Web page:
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X-Ray Absorption

One of the first x-rays properties inspected was the ability of x-rays to penetrate solid matter. It has been found that materials such as gases, wood and rubber absorb relatively few x-rays. Conversely, even very thin sheets of heavy metals such as lead or platinum absorb nearly all x-rays incident upon them. Aluminum is a material with intermediate absorption of x-rays. This experiment will measure the absorption of x-rays by aluminum. This absorption can be approximated by an exponential decay of the form :

I = I0 e−μl

where
μ is the absorption coefficient
l is the thickness of the aluminum

For the aluminum sheets we have used aluminum tape of 0.1 mm thickness. overlapping more than one layer it is possible to prepare sheets of different thickness, as shown in the images below.

To take absorption measurements we used the DIY diffractometer with the Germanium X-Ray tube, putting aluminum sheets with progressively greater thickness in front of the collimator and measuring the intensity of the transmitted radiation with the geiger counter. The picture below shows the setup.

We did measurements for aluminum thicknesses ranging from 0.1 mm to 2 mm, at two different voltages, 30 KV and 40 KV. We put the data (radiation intensity vs thickness) into linear-scale and logarithmic-scale charts.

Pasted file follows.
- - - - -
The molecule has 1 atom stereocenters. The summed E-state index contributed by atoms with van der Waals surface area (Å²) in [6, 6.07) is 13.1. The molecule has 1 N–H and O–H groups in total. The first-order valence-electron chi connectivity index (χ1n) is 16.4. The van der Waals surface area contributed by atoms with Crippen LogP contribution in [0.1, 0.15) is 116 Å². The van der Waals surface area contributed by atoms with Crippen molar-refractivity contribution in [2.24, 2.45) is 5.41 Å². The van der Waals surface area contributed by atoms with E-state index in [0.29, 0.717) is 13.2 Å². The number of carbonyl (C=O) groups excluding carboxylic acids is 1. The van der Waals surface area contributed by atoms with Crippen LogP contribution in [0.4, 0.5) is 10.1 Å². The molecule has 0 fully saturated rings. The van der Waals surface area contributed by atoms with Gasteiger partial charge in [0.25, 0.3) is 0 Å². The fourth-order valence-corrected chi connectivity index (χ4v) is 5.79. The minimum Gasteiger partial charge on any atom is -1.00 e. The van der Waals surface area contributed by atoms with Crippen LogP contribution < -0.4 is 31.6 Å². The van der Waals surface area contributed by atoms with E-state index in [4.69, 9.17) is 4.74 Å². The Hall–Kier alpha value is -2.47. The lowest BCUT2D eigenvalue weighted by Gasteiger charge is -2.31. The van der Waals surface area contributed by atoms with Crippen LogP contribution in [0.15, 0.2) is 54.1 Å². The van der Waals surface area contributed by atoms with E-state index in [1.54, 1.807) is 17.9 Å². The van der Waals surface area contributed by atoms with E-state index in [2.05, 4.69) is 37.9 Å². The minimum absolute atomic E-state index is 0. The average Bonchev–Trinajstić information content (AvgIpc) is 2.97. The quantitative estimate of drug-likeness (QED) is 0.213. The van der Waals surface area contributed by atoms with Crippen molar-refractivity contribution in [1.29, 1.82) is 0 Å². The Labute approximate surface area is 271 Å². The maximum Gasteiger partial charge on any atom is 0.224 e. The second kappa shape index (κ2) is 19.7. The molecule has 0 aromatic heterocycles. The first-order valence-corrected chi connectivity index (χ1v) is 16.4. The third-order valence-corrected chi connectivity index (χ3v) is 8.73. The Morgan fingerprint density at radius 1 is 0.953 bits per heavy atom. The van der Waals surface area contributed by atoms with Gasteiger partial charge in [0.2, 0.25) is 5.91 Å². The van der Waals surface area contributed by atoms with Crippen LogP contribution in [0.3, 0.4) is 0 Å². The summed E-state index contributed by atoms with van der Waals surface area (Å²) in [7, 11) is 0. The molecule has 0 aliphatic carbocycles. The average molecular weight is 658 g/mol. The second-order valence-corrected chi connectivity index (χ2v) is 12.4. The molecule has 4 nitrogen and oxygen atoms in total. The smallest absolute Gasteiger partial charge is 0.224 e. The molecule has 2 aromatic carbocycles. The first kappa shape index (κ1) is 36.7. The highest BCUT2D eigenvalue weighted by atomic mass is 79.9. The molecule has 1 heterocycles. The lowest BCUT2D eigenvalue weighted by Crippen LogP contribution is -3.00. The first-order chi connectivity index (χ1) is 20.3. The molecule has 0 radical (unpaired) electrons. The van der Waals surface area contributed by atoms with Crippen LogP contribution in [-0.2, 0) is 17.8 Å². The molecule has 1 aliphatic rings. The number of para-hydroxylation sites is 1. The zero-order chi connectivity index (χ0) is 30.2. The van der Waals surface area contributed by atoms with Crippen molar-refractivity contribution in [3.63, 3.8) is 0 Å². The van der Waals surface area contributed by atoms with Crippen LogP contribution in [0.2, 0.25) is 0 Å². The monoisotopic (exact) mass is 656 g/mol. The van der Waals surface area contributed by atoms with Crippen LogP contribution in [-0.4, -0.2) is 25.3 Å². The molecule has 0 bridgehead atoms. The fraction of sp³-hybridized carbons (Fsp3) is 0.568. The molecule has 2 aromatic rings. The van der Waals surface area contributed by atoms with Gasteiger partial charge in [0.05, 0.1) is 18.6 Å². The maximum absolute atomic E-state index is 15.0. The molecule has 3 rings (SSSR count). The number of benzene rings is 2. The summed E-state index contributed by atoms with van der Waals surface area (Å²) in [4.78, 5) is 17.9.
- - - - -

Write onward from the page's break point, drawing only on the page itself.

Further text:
Results of Measurements for 30 KV – 100 μA

Results of Measurements for 40 KV – 100 μA

Since Log(I/Io) is smaller than the correct exponential value, as it can be seen in the charts, then the intensity I alone must be responsible for the deviation and it must be larger than theory predicts; this in turn infers that the x-radiation is becoming more penetrating as it passes through the aluminum. This is only consistent with the law of conservation of energy if not just one homogeneous wavelength but heterogeneous mixture of wavelength comprises the primary x-ray beam. This is similar to white light and such heterogeneous x-radiation is called “white” radiation.

Thus the x-ray radiation emitted by the Germanium X-Ray tube is not all of the same wavelength. The absorption coefficient of x-rays is not independent of wavelength, so the absorption of the x-rays does not follow a simple exponential decay. The discrepancy from exponential law is more evident for higher voltages because the x radiation generated has shorter wavelength (more energetic or harder radiation). This is clear from our two measurements : at 30 KV and at 40 KV.

The least energetic, soft radiation (longer wavelength) is progressively absorbed by the aluminum such that the mean wavelength of the transmitted beam progressively decrease; it thus happen that the quality of the radiation gets harder the deeper the penetration.

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